John Calvin Coolidge Jr. was born the son of a
village storekeeper in Plymouth Notch, Vermont, on
4, 1872. His father was a pillar of the community,
holding a variety of local offices from tax collector to
constable. From him, Coolidge inherited his taciturn
nature, his frugality, and his commitment to public
service. The early death of his mother and sister
contributed to his stoical personality. Coolidge's
mother, Victoria, died when he was 12 years old. The
next year, he entered Black River Academy and graduated
in 1890. Upon graduating from college, he dropped his
In 1905, Coolidge met and married a fellow Vermonter, Grace Anna Goodhue, who was working as a teacher at the Clarke School for the Deaf. While Grace was watering flowers outside the school one day in 1903, she happened to look up at the open window of Robert N. Weir's boardinghouse and caught a glimpse of Calvin Coolidge shaving in front of a mirror with nothing on but long underwear and a hat. They were married on October 4, 1905, in the parlor of her parents' home in Burlington, Vermont. Not long after their marriage, Coolidge handed her a bag with fifty-two pairs of socks in it, all of them full of holes. Grace's reply was "Did you marry me to darn your socks?" Without cracking a smile and with his usual seriousness, Calvin answered, "No, but I find it mighty handy."They had two sons: John, born in 1906, and Calvin, Jr., born in 1908.
Slowly, methodically, he went up the political ladder from councilman in Northampton to Governor of Massachusetts, as a Republican. Elected the Governor of Massachusetts in 1918, Calvin Coolidge became famous nationwide during the Boston Police Strike of 1919, when nearly three fourths of that force left work. Mobs roamed Boston, breaking windows and looting stores for two nights. The mayor managed to restore order with local militias. Then Coolidge called in the entire state militia, which broke the strikers' will. Coolidge made a famous declaration: "There is no right to strike against the public safety by anybody, anywhere, any time." Coolidge won reelection for governor by a record vote. In 1920, he garnered some votes for the presidential nomination at the Republican National Convention. The delegates chose Senator Warren G. Harding of Ohio, but gave Coolidge the vice-presidential nod on the first ballot. Harding and Coolidge won a big victory over their Democratic opponents, Governor James M. Cox of Ohio and Assistant Secretary of the Navy Franklin D. Roosevelt. As Harding's vice president, Calvin Coolidge did little, except to attend Cabinet meetings at the president's invitation. His fortunes would change. Harding died of a heart attack on August 2, 1923.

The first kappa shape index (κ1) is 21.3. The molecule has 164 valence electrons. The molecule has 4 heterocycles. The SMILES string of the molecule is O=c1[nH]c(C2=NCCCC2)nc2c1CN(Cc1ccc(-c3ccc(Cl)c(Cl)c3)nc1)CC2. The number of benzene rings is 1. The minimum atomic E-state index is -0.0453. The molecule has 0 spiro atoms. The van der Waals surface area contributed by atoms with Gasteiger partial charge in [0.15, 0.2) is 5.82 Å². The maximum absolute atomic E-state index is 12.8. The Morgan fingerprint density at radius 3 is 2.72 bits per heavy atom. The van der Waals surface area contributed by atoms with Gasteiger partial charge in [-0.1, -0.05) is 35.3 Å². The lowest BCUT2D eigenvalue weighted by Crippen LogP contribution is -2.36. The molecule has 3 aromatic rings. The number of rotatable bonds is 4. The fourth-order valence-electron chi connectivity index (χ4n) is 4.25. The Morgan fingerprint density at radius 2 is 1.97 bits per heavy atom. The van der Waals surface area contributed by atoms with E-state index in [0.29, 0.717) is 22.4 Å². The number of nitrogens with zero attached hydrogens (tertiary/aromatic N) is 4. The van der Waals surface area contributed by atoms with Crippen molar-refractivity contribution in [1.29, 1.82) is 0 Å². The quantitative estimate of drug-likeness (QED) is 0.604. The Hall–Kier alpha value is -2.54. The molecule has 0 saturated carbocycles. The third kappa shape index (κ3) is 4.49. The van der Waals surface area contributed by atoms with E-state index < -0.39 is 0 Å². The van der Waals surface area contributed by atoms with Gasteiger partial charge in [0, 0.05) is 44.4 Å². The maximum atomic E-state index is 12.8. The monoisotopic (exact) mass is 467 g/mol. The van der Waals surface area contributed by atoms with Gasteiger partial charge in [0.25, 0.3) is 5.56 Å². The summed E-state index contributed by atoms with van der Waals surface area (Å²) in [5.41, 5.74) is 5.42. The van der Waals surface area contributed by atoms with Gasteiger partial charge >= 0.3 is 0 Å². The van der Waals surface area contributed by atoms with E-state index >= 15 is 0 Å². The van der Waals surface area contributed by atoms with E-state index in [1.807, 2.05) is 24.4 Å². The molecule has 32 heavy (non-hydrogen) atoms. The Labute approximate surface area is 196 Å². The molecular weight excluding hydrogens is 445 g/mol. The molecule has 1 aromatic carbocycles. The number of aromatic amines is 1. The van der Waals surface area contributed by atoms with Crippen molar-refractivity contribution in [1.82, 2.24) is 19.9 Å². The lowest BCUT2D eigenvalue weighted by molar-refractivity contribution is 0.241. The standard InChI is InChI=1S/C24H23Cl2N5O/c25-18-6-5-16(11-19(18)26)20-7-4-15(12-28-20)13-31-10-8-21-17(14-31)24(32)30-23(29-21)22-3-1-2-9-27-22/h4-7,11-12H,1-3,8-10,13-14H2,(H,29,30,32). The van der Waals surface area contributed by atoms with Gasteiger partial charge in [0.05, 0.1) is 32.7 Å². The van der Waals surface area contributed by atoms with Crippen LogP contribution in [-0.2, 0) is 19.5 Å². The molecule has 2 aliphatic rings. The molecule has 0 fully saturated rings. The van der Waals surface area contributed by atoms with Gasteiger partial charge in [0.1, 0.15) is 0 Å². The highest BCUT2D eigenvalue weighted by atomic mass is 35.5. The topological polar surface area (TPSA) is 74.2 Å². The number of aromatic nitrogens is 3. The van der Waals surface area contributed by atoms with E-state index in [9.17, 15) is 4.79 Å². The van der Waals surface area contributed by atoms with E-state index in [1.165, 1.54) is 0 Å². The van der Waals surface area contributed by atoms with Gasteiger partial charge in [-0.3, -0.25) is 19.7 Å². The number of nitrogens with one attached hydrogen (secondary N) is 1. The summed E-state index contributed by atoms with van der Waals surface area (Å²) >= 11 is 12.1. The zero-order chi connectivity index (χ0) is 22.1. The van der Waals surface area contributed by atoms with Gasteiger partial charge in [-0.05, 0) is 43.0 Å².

At 2:30 on the morning of August 3, 1923, while visiting in Vermont, Calvin Coolidge received word that he was President. By the light of a kerosene lamp, his father, who was a notary public, administered the oath of office as Coolidge placed his hand on the family Bible.
As President, Coolidge demonstrated his determination to preserve the old moral and economic precepts amid the material prosperity which many Americans were enjoying. He refused to use Federal economic power to check the growing boom or to ameliorate the depressed condition of agriculture and certain industries. His first message to Congress in December 1923 called for isolation in foreign policy, and for tax cuts, economy, and limited aid to farmers.
He rapidly became popular. In 1924, as the beneficiary of what was becoming known as "Coolidge prosperity," he polled more than 54 percent of the popular vote. In his Inaugural he asserted that the country had achieved "a state of contentment seldom before seen," and pledged himself to maintain the status quo. In subsequent years he twice vetoed farm relief bills, and killed a plan to produce cheap Federal electric power on the Tennessee River.
The political genius of President Coolidge, Walter Lippmann pointed out in 1926, was his talent for effectively doing nothing: "This active inactivity suits the mood and certain of the needs of the country admirably. It suits all the business interests which want to be let alone.... And it suits all those who have become convinced that government in this country has become dangerously complicated and top-heavy...."
Coolidge was both the most negative and remote of Presidents, and the most accessible. He once explained to Bernard Baruch why he often sat silently through interviews: "Well, Baruch, many times I say only 'yes' or 'no' to people. Even that is too much. It winds them up for twenty minutes more." But no President was kinder in permitting himself to be photographed in Indian war bonnets or cowboy dress, and in greeting a variety of delegations to the White House.
Both his dry Yankee wit and his frugality with words became legendary. His wife, Grace Goodhue Coolidge, recounted that a young woman sitting next to Coolidge at a dinner party confided to him she had bet she could get at least three words of conversation from him. Without looking at her he quietly retorted, "You lose." And in 1928, while vacationing in the Black Hills of South Dakota, he issued the most famous of his laconic statements, "I do not choose to run for President in 1928."